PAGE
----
We’re Not In Oz Anymore: Three Points on the Road Forward

In one of the most iconic cinema transitions of all time, Dorothy emerges from the rubble of her cyclone-thrown Kansas house and steps into the lurid and lush landscape of Oz. The film dazzles viewers with the sharp contrast between Kansas, so austere and constrained, and Oz, so verdant and full of possibility.

We think a similar transition is happening in markets today, except in reverse.

For the past three years we have been in an Oz-like market and economic environment, full of technicolor returns and seemingly infinite possibilities (and multiples!). Since 2019, the Fed has been in a posture of accommodation for markets and the economy. The Fed’s actions allowed real interest rates to collapse, financial conditions to ease to all time low levels and valuations for liquidity sensitive/speculative assets to soar.

But now, after a month of volatile trading, equity market losses and a Fed committing to be much less accommodative, we find ourselves muttering: Toto, I have a feeling we’re not in Oz anymore….

This new Kansas-like environment, meaning tighter liquidity and lower growth that results in both lower returns and higher volatility, has been the dominant theme in our writing and speaking for the past few months (we’ve employed a wide range of analogies to communicate this point including: ballet, surfing, Led Zeppelin, Chicken Little, Versailles, invisible gorillas, and junk; all culminating in our 2022 Outlook).

Instead of rehashing the argument for this new phase (volatile markets in January and last week’s hawkish Fed press conference confirm we are in the new phase), we want to make three incremental points that we expect characterize the road ahead for markets:

  • Markets have moved very quickly in the past month, so some stabilization/reversion in recent trading can be expected (oversold conditions support a bounce).
  • We do not see signs that market weakness is signaling acute economic weakness (yet), which should make this correction shorter and shallower than if it were associated with a recession.
  • However, we do not expect a return to the dominant trends and leadership of the past three years (yet), meaning investors should expect this choppy, low-return environment to continue, along with having a new cohort of leadership.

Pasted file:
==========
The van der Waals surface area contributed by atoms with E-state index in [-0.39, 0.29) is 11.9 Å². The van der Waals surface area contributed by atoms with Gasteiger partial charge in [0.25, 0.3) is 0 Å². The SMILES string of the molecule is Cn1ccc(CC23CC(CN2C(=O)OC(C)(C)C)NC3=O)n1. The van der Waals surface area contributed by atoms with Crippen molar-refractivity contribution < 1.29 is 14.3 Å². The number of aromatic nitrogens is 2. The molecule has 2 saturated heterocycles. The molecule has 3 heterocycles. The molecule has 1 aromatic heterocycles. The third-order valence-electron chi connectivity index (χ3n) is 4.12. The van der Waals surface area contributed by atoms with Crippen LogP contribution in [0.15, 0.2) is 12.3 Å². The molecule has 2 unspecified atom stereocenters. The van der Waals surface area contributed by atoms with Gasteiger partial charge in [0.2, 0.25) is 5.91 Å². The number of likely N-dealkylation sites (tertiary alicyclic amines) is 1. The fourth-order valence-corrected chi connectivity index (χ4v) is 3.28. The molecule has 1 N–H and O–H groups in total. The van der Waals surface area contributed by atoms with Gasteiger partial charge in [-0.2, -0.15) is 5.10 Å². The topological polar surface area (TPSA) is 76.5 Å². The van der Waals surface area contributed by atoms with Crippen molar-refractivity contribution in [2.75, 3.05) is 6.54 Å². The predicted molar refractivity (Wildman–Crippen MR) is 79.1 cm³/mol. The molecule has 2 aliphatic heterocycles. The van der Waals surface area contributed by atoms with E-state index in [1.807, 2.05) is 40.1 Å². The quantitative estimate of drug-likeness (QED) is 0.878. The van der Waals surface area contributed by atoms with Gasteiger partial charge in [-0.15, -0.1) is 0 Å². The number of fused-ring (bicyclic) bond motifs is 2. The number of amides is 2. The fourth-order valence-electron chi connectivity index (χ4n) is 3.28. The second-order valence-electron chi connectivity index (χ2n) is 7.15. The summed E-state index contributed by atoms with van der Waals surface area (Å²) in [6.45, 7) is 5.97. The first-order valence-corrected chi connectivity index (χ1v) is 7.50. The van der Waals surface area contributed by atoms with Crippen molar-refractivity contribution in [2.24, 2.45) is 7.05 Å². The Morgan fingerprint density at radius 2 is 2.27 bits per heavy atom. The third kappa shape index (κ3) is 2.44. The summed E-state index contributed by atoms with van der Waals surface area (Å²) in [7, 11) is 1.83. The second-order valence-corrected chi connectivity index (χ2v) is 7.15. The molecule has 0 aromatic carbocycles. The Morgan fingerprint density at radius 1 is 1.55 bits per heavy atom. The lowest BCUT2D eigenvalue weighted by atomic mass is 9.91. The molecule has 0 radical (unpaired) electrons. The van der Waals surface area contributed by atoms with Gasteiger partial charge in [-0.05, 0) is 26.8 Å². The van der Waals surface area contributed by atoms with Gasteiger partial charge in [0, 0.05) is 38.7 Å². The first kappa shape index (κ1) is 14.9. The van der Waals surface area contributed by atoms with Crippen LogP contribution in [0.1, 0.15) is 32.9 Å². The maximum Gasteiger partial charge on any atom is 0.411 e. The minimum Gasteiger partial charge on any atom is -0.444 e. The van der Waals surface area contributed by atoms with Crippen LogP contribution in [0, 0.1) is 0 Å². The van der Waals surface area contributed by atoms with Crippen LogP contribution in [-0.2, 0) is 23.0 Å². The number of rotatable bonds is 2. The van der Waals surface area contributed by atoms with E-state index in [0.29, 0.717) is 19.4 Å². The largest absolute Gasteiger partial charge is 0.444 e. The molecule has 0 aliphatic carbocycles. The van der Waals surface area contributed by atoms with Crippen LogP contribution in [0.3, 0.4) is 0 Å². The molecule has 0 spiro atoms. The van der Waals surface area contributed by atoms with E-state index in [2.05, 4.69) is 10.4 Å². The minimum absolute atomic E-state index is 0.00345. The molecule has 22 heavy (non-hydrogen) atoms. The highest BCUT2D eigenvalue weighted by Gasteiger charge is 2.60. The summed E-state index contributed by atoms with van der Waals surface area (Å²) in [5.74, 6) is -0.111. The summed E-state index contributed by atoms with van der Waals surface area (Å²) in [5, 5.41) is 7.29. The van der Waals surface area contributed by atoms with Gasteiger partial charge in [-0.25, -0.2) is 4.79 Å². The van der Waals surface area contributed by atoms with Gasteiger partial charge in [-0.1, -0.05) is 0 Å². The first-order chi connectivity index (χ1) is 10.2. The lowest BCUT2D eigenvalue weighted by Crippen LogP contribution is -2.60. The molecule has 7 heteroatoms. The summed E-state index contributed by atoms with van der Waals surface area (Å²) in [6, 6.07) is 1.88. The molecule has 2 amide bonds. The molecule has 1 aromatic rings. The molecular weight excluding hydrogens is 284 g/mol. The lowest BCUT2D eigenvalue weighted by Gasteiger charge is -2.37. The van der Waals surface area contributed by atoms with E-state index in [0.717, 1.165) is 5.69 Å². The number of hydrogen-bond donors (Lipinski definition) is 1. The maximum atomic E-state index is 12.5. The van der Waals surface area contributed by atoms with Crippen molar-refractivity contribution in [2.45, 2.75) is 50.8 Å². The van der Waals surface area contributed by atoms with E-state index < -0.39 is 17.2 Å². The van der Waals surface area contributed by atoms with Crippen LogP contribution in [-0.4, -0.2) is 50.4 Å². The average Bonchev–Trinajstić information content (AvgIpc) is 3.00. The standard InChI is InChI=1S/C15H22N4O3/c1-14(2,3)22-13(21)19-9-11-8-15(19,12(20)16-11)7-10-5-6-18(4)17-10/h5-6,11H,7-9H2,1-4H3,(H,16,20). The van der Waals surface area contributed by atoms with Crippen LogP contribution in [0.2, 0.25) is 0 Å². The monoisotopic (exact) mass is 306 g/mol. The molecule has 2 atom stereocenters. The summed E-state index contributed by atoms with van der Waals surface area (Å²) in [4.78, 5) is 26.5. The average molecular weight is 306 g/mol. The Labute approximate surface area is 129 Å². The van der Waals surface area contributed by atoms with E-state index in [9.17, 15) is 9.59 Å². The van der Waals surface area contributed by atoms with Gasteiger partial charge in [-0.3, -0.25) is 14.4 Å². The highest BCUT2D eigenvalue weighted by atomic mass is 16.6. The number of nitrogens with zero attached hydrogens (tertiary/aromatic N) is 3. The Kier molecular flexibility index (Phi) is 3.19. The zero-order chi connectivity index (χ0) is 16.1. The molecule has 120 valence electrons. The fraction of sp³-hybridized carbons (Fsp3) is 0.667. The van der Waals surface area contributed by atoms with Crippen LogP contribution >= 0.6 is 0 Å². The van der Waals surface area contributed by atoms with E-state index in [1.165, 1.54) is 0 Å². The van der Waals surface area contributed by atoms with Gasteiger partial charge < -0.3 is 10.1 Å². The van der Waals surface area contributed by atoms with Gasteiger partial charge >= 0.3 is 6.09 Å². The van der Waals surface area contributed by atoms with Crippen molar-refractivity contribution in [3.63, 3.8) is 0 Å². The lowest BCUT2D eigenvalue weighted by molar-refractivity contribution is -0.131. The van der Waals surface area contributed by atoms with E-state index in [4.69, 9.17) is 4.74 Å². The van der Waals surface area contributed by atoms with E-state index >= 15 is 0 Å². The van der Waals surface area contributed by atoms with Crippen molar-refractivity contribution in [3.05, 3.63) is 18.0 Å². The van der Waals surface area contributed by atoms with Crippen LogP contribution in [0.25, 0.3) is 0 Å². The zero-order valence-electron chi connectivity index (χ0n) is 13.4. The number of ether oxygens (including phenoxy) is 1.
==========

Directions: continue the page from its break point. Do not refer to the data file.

There is one last point that is important for investors to remember: this new phase of tighter liquidity is just beginning. 

Market trends are not at all bad enough yet to spark the Fed to pivot to be more accommodative (like they did after the 2011, 2015-2016, and 2018 periods of weaker markets). Further, as we discussed in the outlook, high inflation puts the Fed in a pickle between having to decide between stabilizing markets and the appearance of fighting inflation.

Markets can still bounce and even reach new highs in this new environment (this depends on the strength of earnings growth), but to see a full return to the “off to the races,” unflinching bull markets seen in the past three years, it is likely things have to get worse before they get better.

So, let’s discuss those three points for the road ahead using some charts.

For brevity, we will only include a handful of charts in this piece, but will have an in depth slide deck available for those that would like to see more!

Point 1: A Breather After Extreme Moves

Many indices and constituents are flashing signs of being “oversold,” supporting a near term bounce.

The pace, size and volume of the bounce will tell us a lot about the next steps for the market. If the bounce is rapid, large and with a surge of buying volume, we would interpret this as a possible sign that investors are eager and able to step in, supporting a move back to prior highs. However, if the bounce is tepid and with low volume, this could be a sign that investors lack urgency to increase their exposure and could even be more inclined to sell into coming rallies.

We’ll judge the bounce when we see it, but let’s look at the signs.

Here we can see oversold conditions using the percentage of members trading above their own 50 day moving averages. These readings are nearing the 99th percentile for the NASDAQ and small caps, but are not extreme for the S&P 500. These lows in the percentage of constituents above their trend lines can persist in the near term, mainly during deep bear markets, but indices typically have positive returns following these readings.

We can see a similar, but not as pronounced, story with the percentage of members above their own 200 day moving average. These readings are not as extreme as what has been reached during major, cyclical lows in markets (2009, 2011, 2016, 2018, 2020).

This contrast between very low readings below short term trends (50 day moving average) and more middling readings below long term trends (200 day moving average), supports our notion that a near terms stabilization/bounce could be had, but that this is likely not one of those “back up the truck,” generational buying opportunities yet (these levels can still be used for rebalancing, though).

Here we can see that sentiment, using the spread between AAII Bull and Bear readings, has deteriorated significantly enough to support a near term bounce.

We can also see a surge in demand for downside protection using put options has risen from 2020’s and 2021’s ravenous risk-on levels. Spikes in demand for downside protection often coincide with peak fear and are followed by a stabilization/bounce. Though it has moved up significantly, his put/call reading has not reached levels seen in prior major lows.